“Why are some Twitter trolls surprised when they are blocked?” Otto said on the site. Trolling is a term for people who are deliberately provocative. “You troll, you go.”
An unlikely pol
While Otto, 52, has risen to the top ranks of Minnesota politicians, her career arc was unexpected.
She is a California native who “fell in love with Minnesota” at an early age. Born in San Diego, she grew up in Evanston, Ill.
At age 14, she took a canoe trip in the Boundary Waters Canoe Area Wilderness in northeastern Minnesota, starting a love affair with the region’s lakes, forests and streams that continues today. She enrolled in Macalester College, where she majored in biology, in part to be closer to the BWCA.
After graduating, she stayed in St. Paul and met her husband, author and screen writer Shawn Otto. They started a painting, decorating and historic home renovation business.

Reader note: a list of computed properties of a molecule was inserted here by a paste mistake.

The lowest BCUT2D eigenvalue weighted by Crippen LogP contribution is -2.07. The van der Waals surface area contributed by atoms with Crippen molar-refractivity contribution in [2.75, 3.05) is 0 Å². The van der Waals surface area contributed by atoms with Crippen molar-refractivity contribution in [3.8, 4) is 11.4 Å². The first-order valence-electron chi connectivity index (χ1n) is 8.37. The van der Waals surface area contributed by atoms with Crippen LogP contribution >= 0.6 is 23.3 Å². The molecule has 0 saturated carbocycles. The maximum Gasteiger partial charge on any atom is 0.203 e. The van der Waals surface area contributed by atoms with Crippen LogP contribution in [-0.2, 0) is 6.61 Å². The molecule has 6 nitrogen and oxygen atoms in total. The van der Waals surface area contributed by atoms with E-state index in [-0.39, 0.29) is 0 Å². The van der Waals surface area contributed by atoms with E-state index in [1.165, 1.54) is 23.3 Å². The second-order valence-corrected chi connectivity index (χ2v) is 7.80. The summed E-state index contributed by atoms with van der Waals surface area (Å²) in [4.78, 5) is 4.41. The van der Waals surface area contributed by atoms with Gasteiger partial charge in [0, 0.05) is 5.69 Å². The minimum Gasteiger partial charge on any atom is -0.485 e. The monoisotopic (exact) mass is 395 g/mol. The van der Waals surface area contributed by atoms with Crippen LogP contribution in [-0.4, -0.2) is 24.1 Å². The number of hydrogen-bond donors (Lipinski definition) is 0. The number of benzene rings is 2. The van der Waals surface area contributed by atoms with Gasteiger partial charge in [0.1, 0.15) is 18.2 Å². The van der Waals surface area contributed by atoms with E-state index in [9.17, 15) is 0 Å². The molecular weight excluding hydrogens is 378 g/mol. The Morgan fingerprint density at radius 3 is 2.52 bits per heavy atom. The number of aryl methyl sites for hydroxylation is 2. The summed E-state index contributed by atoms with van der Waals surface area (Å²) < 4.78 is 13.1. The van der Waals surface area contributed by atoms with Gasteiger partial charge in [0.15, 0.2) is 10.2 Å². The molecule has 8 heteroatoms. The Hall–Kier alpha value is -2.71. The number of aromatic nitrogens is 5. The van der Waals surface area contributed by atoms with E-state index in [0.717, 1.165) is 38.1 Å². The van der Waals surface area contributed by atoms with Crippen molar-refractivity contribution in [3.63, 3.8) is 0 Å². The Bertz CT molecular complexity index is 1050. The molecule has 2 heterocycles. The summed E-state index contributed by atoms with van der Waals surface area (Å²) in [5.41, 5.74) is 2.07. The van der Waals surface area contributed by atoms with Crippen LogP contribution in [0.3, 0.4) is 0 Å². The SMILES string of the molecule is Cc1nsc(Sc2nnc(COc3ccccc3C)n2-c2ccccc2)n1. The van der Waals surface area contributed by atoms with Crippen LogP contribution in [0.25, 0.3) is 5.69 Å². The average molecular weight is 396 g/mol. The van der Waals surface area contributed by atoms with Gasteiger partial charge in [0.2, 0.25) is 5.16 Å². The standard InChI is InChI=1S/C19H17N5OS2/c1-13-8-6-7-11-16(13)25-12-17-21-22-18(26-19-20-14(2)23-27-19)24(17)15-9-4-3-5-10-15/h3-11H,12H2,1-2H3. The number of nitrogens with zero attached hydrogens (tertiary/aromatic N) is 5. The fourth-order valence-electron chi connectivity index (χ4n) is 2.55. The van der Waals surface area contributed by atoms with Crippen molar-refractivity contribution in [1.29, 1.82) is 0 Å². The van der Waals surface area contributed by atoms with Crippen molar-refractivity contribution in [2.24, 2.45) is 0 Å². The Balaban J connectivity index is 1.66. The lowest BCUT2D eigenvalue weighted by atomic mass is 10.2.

She left the business after several years to earn a master’s degree in education at the University of Minnesota and became a seventh-grade life science teacher.
In 1994, the couple purchased a wooded, rolling 30-acre property in Marine on St. Croix and built a renewable energy home. A wind turbine and solar panels provide most of the energy for the super-insulated house, which also has a geothermal heating system.
Otto is passionate about the environment, but she stresses the house has been a good investment that “saved a lot of money” — a subject she’s equally passionate about.
As a child, she spent a lot of time with a grandmother who kept track of every cent she spent in a ledger. “My grandma gave me the grounding of being really careful with money, watching every penny, and conservation and not wasting,” Otto said.
She quit teaching in 1995 to stay home with their son, Jacob, now a student at Hamline University. When he started elementary school in Forest Lake, she joined the school’s Parent Teacher Organization and soon was appointed to a school district finance committee.
Otto got involved in politics by running for the Forest Lake school board while simultaneously leading a campaign to pass a property tax levy referendum for the district. She won, and the levy referendum passed.